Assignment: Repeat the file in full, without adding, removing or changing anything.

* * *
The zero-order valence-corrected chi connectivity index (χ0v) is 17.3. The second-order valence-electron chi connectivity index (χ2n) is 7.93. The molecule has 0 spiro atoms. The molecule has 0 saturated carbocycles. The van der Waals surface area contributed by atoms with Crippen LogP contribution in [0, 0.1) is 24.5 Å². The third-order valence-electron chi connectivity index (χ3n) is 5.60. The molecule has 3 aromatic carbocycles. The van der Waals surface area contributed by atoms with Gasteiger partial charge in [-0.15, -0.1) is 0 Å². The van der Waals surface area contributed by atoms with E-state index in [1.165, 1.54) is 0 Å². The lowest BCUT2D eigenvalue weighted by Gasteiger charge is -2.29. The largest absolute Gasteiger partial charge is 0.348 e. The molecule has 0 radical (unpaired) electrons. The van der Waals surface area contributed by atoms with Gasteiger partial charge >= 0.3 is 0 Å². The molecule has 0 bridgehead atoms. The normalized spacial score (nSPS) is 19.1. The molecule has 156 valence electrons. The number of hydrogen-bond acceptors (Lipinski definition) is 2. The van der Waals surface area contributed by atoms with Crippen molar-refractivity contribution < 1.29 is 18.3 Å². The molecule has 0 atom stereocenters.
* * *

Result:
The zero-order valence-corrected chi connectivity index (χ0v) is 17.3. The second-order valence-electron chi connectivity index (χ2n) is 7.93. The molecule has 0 spiro atoms. The molecule has 0 saturated carbocycles. The van der Waals surface area contributed by atoms with Crippen LogP contribution in [0, 0.1) is 24.5 Å². The third-order valence-electron chi connectivity index (χ3n) is 5.60. The molecule has 3 aromatic carbocycles. The van der Waals surface area contributed by atoms with Gasteiger partial charge in [-0.15, -0.1) is 0 Å². The van der Waals surface area contributed by atoms with E-state index in [1.165, 1.54) is 0 Å². The lowest BCUT2D eigenvalue weighted by Gasteiger charge is -2.29. The largest absolute Gasteiger partial charge is 0.348 e. The molecule has 0 radical (unpaired) electrons. The van der Waals surface area contributed by atoms with Gasteiger partial charge >= 0.3 is 0 Å². The molecule has 0 bridgehead atoms. The normalized spacial score (nSPS) is 19.1. The molecule has 156 valence electrons. The number of hydrogen-bond acceptors (Lipinski definition) is 2. The van der Waals surface area contributed by atoms with Crippen molar-refractivity contribution < 1.29 is 18.3 Å². The molecule has 0 atom stereocenters.